Tennessee Murder Club - Carving A Legacy review
|Band:||Tennessee Murder Club|
|Album:||Carving A Legacy|
01. Ante Mortem
04. The Lion's Den
05. Spade and Lyme
06. Flesh Mob
08. Cyborg Deathbed
10. Gray Matter
What would you expect from a bunch of Americans dressed up in similar uniforms and different masks? You guessed right, something in the vein of Slipknot which in that case isn't true. Tennessee Murder Club move in death metal soundscapes and the cover artwork indicates what happened to the last person that dared to defy their work, half the upper body for the dude with the double axe, half the lower part for the hordes.
They've been around for about 2 years now and it didn't take them that long to fulfill their first full-length, Carving A Legacy. I'm pretty sure the band consists of serial killers covering their faces with the horror of their victims; they went a step further to multiply the list of their artifacts and embraced music so as to inflict their dominance to a wider extent. One may notice that they definitely have their faster moments where a form of sickening violence unfolds. The band proves, though, that the real lurking horror lies in their mid-tempo passages that have to be the personification of slow torture and are filled with murder-for-pleasure through the eyes of the victimizer; you're the victim. There's a certain groove in the guitars and it couldn't be missing, it's death metal we're talking about after all. The rhythm section strengthens the groove factor but also lends more dynamism to the compositions just like it should.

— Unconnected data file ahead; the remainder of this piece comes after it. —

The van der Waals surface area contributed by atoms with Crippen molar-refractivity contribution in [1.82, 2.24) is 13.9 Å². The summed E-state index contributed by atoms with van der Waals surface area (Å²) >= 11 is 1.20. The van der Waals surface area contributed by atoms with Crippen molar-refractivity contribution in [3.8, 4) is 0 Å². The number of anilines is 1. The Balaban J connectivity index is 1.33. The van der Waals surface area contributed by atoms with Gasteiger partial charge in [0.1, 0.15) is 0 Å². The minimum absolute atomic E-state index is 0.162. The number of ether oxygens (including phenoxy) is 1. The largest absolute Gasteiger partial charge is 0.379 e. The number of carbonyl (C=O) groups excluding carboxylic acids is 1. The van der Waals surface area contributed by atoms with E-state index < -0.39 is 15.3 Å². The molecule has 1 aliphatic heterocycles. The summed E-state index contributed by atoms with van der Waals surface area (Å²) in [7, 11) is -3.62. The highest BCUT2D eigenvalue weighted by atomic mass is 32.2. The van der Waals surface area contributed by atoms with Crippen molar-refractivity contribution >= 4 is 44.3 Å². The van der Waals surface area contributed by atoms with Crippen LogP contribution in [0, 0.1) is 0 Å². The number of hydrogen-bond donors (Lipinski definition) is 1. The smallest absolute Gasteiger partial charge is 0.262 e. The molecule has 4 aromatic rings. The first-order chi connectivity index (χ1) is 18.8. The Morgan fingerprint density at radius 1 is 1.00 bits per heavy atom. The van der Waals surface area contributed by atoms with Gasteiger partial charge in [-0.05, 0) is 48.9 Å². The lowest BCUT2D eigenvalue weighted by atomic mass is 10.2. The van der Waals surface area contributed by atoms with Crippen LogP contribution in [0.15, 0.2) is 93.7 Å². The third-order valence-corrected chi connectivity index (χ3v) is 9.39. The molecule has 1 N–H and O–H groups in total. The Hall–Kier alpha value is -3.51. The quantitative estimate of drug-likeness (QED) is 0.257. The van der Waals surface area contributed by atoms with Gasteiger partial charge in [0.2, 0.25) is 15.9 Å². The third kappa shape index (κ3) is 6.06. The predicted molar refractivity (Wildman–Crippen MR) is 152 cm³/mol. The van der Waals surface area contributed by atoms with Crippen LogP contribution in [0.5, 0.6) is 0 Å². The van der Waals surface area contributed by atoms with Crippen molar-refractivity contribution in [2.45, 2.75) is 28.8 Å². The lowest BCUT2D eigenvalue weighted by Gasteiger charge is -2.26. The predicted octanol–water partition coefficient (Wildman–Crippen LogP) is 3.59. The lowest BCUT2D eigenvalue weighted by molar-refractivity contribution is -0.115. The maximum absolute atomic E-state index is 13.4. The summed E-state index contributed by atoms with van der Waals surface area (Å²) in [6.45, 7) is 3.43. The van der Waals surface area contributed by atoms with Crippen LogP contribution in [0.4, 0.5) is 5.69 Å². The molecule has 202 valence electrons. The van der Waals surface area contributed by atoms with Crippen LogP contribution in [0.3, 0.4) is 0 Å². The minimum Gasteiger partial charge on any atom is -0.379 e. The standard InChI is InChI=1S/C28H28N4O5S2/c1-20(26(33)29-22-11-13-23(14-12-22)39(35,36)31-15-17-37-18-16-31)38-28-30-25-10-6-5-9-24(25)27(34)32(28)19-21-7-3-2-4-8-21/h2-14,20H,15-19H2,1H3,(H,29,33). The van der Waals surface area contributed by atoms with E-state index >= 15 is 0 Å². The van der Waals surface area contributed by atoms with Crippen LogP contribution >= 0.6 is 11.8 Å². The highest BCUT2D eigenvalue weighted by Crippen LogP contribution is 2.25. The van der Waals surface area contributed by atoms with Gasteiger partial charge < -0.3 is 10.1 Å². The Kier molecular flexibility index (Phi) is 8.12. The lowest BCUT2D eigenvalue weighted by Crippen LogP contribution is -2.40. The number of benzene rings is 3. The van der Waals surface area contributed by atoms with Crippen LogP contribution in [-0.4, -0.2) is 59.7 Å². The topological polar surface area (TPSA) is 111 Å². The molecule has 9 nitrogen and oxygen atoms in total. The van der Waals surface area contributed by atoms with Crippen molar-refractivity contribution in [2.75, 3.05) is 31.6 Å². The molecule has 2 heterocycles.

What the band's trying to achieve is to meet and greet old school death metal with parts of its later faces, henceforth the sound truth lies somewhere in the middle, with ideas coming straight from both its first era but also from the years that followed. Of course the vocals have a guttural sound that has a slightly spitting core-driven edge at times. You'll also witness some small doses of melody on the guitars through some leads as well as a few inspired solos. And the fact that there are instrumental compositions it's something positive since they add a more atmospheric vibe to the album and everything the band presents. For example the opening "Ante Mortem" gets you in the mood, the recitations of "Spade And Lyme" hold a clinical touch, and the keyboard-driven "Imperium" connects somehow to the Halloween theme makes you feel like Michael Myers is outside of your window and waits for the right moment to invade your privacy; meaning your guts.
They're not presenting something you've never heard before, that's not their goal after all. With respect to the sound they preserve they tend to offer a decent debut album that has the potential to disembowel your physical internal world.
||Written on 16.10.2011 by "It is myself I have never met, whose face is pasted on the underside of my mind."|
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